Written for Philadelphia Business Journal
By Adam Stone — Special to the Business Journal
CONSHOHOCKEN — The state makes promises; the state needs to keep its word. A free public education for every child, even those with speech trouble or other impairments. It can be easier said than done, though. The American Speech-Language-Hearing Association has said that well over half of U.S. school districts have more jobs available for speech-language pathologists than they can fill. Among special education therapists, “there is always zero percent unemployment. The demand always far exceeds the supply,” Pam Hackett said. For the last decade Pediatric Therapeutic Services, based here, has been filling the gap for local schools, providing special ed therapists along with management services to help schools run these programs efficiently and cost-effectively.
PTS founders Diana Fongheiser and Hackett each came to the table with a personal passion for the work. Hackett was born with a cleft lip and palette. She received speech therapy as a child and is a trained pediatric physical therapist. Fongheiser has a grown stepson with multiple disabilities.
Disabilities, children, personal passion … in the business world these all become code words for amateurs at work. Not so in this case. The partners are not just filling a niche, but have crafted a business strategy that aims straight for their clients’ financial woes. PTS provides the muscle, with 130 contract therapists serving 50 programs in public and private schools. But that is just the beginning. The real heavy lifting comes in the effort to aggressively and intelligently manage these programs for the sake of better service and, yes, financial savings.
A school district can spend $2,500 per student on a year’s worth of special education, Fongheiser said. A well-managed program can pare down the headcount to only those students who truly need the service, while also reducing the time students may spend in therapy. School administrators typically aren’t trained to manage therapy, while therapists don’t know the administrative side. “So there is no birds-eye view of program management, no vision for initiatives and certainly no ability to push that agenda through all the levels of bureaucracy in a district,” Fongheiser said.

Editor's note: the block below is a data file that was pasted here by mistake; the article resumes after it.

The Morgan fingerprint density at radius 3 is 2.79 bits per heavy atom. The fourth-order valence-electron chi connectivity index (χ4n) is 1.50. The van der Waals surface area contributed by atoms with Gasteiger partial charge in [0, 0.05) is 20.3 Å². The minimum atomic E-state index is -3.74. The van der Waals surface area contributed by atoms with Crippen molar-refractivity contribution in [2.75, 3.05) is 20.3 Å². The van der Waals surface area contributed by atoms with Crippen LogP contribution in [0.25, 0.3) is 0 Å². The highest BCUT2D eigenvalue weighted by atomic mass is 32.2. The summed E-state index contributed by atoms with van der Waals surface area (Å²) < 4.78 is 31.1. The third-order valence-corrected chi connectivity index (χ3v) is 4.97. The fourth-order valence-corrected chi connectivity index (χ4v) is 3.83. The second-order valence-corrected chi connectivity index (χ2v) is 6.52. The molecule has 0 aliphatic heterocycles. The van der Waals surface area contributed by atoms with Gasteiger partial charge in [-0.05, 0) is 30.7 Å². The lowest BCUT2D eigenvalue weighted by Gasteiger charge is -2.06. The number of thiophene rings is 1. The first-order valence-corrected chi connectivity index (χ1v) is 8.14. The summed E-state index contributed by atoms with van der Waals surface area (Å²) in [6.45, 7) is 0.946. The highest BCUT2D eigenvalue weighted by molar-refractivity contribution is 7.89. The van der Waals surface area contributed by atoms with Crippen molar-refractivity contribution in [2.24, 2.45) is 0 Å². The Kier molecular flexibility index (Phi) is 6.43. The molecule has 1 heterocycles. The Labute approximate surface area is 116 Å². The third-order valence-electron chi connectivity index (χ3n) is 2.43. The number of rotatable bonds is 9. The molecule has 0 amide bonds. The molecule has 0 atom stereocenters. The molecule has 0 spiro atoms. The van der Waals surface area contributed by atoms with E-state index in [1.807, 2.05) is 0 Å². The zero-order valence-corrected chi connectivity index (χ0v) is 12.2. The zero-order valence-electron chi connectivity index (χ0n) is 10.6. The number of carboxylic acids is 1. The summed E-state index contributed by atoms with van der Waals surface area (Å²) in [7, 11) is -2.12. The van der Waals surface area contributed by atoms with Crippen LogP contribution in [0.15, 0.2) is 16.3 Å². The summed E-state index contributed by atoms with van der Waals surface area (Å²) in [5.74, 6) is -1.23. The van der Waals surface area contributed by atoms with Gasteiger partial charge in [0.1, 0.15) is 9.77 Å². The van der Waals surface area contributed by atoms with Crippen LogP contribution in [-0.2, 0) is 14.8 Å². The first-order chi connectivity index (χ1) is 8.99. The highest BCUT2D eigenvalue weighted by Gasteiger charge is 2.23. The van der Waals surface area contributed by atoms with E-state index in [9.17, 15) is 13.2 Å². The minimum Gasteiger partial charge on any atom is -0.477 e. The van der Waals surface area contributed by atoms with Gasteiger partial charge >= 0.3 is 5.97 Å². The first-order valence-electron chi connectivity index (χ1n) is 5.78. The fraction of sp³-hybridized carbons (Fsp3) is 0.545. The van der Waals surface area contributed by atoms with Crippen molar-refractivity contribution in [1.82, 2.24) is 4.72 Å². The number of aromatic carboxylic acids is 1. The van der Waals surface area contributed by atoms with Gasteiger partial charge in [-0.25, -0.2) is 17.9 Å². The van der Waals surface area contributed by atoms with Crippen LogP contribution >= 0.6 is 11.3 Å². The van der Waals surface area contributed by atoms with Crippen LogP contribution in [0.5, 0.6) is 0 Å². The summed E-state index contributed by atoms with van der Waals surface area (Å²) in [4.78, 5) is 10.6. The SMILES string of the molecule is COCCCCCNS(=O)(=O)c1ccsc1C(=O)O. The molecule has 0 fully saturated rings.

“There is no one looking at the big picture of how a child enters into the case load and how they come off that case load,” Hackett said. PTS takes that long view, consulting with all players, “so that we have the right kids on that case load and so that costs are controlled as well.” To that end the business has developed its own financial dashboard, BudgetWatch, to track critical expenditures within a client’s program. “We can tell you how much a district spent on travel between buildings, if we need to. We know how much time is spent in meetings, we know how much time is spent on paperwork,” Fongheiser said.
By understanding how therapists use their time, PTS can streamline operations. Internally, PTS has a productive hierarchy. Between the partners and the practitioners there stands a line of middle management, the directors of clinical services. They oversee each program and guide the client through any managerial sticking points. “One hundred percent of their job is to be problem-solvers for therapists in school districts. They don’t carry any case load, they don’t generate a dime of revenue,” Fongheiser said.
Those are the services that have kept Casey Yarnall coming back over the past five years. As a supervisor of accounts in the West Chester Area School District, she has been tapping PTS for its personnel support and management expertise for five years. “They help problem-solve issues with many members of the team,” Yarnall said. “If a therapist and a principal don’t agree, they will step in to see if they can find some common ground. Maybe one of the parties doesn’t understand the situation, and PTS is able to shed some expertise.”
The business faces its share of challenges. In particular, school districts only budget throughout a part of the year. Miss the window and you’re out of the game for 12 months. As a result, PTS typically faces a two-year sales cycle. Careful budgeting and a solid book of ongoing business make the lag manageable.
Then there is that bit about passion, not to be overlooked. When we spoke, Hackett had just returned from 10 days in India where she worked in a school for children with multiple disabilities. “To those who much has been given, much is expected,” she said. “Diana and I share a passion for doing good in the world, and the fact we can be in business doing this: It’s an amazing life.”